Sunday, January 29, 2012

I used to like Maintenance Plans, but not any more

When I started to hold the mantle of DBA I got jazzed about maintenance plans. They were easy, they made sense, and it was graphical. Three things I look for in any administration task I do. So I am thinking "awesome, I've got everything set, I'm backing up, doing maintenance on indexes and stats alike".

Yeah, no one likes maintenance plans.

Brent Ozar (web | Twitter)  explains why actual DBAs don't like maintenance plans. Who knew? People who've been at this longer than I have. I have come across many an odd error due to a failed maintenance plan. The best one yet has been an error about invalid credentials when connecting to a file share where the backup is being written (which is another post to debate whether or not this is a valid/accepted thing to do). The way I used to fix it? Change from using the DNS(\\archive\SQL\backup\) name to using the IP (\\\SQL\backup\) address. No, I'm not kidding. Brent (and probably others) is correct in saying that maintenance plans just do weird things.

I have decided that enough is enough. I have the self confidence now with my understanding of the way things work that I am going to take the plunge and convert my maintenance plans. I have broken down my maintenance plans into pieces. Instead of doing DBCC, rebuild/reorg indexes, update stats, and backing up all in one plan, this will be done all in one job. Each plan task will be broken out into t-sql scripts and made into steps into the main agent job.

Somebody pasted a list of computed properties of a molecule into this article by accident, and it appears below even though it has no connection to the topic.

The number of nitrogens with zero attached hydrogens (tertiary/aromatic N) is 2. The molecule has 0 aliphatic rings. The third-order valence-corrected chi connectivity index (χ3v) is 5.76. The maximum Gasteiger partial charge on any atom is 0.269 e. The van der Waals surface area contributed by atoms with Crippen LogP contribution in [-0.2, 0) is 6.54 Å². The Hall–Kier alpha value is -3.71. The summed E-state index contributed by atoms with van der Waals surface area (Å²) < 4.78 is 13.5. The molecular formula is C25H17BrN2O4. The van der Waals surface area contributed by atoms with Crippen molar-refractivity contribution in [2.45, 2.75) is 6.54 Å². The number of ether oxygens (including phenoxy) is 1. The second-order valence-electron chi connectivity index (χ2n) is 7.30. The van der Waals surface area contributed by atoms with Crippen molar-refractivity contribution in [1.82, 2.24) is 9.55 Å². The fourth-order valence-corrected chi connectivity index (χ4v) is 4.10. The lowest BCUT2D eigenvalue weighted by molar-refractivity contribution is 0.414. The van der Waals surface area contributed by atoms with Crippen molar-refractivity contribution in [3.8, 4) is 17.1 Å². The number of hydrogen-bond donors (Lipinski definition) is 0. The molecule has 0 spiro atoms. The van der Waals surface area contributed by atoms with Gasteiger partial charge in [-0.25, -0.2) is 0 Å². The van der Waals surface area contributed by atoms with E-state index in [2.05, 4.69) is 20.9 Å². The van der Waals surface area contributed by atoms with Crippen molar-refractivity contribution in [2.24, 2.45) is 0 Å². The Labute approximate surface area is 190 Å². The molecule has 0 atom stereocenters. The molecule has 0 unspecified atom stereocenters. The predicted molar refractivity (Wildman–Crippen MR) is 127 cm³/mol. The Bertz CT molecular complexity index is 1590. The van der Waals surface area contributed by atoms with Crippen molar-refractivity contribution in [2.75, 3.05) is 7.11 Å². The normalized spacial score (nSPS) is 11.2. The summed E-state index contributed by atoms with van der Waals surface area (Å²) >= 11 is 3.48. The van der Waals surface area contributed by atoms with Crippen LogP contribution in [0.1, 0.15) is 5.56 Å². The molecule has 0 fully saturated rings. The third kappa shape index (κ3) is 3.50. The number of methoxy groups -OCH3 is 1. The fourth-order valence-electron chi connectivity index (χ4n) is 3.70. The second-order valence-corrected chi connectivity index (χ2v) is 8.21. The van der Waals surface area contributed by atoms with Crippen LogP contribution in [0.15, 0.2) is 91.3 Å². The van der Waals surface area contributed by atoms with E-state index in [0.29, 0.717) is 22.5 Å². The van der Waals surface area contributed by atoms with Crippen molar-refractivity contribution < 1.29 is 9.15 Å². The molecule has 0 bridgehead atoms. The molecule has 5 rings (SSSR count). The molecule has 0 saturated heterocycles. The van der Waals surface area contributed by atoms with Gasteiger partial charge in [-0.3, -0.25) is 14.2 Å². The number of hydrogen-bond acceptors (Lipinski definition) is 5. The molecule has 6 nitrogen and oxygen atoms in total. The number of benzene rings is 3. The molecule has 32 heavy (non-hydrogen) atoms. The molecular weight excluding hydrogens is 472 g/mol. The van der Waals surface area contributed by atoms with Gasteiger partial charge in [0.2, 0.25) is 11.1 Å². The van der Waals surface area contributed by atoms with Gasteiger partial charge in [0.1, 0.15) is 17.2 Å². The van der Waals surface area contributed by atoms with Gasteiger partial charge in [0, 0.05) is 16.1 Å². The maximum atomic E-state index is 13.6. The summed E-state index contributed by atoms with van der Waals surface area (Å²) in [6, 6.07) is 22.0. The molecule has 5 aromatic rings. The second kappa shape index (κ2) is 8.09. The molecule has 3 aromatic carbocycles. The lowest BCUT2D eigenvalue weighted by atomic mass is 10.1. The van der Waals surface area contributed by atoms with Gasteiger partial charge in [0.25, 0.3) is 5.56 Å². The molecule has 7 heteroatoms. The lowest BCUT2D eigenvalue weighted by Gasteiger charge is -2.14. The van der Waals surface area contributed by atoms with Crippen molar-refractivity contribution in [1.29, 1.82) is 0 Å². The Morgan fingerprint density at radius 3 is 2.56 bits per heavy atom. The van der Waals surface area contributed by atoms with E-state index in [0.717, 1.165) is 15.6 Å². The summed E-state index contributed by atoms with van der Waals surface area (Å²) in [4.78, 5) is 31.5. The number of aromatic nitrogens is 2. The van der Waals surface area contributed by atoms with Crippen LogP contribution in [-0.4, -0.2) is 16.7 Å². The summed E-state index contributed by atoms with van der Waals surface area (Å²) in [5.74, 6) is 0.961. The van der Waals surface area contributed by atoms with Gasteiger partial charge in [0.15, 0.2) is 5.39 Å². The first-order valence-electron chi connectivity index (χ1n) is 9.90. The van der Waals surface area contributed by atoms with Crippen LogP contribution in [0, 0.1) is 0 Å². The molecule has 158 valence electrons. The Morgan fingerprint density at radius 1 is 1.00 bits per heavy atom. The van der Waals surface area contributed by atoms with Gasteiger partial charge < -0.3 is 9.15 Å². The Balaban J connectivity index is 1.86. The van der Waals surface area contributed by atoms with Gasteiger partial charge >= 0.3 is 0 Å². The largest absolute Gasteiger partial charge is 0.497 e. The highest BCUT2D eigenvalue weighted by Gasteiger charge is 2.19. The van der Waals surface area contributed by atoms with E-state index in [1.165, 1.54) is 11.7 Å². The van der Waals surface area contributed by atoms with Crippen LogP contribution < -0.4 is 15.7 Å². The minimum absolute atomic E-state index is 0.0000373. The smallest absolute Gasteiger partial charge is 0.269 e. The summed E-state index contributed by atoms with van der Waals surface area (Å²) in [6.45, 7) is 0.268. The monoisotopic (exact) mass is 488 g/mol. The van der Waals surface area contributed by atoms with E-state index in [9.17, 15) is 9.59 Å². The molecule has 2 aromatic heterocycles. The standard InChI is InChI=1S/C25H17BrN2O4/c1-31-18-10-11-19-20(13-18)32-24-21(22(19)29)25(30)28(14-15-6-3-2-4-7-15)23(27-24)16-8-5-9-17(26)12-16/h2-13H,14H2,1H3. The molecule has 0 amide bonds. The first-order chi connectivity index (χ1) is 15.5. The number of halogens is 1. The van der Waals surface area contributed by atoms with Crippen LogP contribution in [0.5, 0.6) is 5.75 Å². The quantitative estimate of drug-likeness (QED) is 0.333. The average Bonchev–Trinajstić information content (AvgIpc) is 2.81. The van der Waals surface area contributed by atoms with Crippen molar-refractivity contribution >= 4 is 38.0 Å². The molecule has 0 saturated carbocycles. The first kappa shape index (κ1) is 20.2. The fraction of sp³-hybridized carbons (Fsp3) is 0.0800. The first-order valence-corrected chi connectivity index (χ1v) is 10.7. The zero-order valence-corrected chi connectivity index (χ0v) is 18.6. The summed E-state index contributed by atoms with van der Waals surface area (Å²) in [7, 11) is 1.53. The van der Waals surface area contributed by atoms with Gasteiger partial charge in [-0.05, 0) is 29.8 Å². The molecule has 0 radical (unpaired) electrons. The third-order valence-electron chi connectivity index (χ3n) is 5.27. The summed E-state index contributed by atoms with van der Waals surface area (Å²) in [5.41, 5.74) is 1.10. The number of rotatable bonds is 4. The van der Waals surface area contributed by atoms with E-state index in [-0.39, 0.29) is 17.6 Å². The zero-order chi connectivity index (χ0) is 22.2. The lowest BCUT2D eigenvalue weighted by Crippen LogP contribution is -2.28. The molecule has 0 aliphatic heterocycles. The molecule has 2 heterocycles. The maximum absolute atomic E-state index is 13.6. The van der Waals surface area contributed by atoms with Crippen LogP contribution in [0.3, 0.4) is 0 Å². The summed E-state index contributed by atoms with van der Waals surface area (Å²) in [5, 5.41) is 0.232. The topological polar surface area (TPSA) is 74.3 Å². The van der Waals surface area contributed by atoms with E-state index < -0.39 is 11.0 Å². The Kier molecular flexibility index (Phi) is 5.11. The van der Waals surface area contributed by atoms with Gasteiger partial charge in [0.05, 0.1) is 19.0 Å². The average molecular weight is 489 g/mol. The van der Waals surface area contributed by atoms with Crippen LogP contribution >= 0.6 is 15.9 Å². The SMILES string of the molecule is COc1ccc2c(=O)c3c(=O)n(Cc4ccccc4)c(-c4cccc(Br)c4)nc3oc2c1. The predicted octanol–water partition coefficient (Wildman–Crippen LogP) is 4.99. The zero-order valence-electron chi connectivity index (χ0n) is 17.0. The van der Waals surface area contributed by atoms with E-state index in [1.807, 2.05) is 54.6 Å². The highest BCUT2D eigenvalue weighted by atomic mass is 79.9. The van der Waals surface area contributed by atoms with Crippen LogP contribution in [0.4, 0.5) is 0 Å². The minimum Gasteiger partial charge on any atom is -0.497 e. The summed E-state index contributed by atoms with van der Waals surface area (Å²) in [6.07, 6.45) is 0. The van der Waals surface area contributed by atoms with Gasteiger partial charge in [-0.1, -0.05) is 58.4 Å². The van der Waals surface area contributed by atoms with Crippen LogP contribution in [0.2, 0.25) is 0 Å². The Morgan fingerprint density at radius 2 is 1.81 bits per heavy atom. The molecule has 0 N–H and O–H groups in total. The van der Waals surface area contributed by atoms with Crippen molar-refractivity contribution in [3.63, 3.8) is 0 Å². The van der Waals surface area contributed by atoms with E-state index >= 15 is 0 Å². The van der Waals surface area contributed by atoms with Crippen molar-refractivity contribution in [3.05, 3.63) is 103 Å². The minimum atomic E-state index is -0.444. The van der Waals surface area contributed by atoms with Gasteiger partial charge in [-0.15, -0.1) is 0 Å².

In following postings, I will go step by step of the deconstruction of my maintenance plans.

Sunday, January 8, 2012

SQL Family

Well I might as well throw my unknown hat into the ring. There was/is/has been a buzz around the Microsoft SQL Server community about the idea of "SQL Family". Well I am the first one to say that I am anything but active in the community, I have been known to call on family members for help. I am not even sure if I can say that I am a part of this family, part of the community, sure.

Like most lurkers I have the sqlhelp hash tag as a column in my TweetDeck. I try to offer advice where I am almost fairly certain I won't stick my foot in my mouth (which is few and far between the offering of help, not the sticking of feet in mouth)). This is somewhat a tragedy of the commons, as a few people are always there to offer help where need to the majority. I do feel a bit bad about abusing the help being offered.

I'm not even sure I belong, since being a DBA is only a portion of my job description. The main part consist of being a systems administrator. Do I still count for being a part of "the family"? I like being a sys admin, I like being a DBA I know at one point soon I'll have to choose between the two, as a person can only do one thing well, or multiple things in a mediocre manner.

I'd like to get more involved in the SQL community, however my wife and I just had our first son little under 4 months ago. Free time is something I only have at work...I kid, I am always busy at work. Time and monetary resources are a bit short at the moment. The most involvement that I can muster is to troll the dba.stackexchange board, and that's not even MSSQL centric. 

So for now, I'll sit on the side lines and every now and then add my two cents.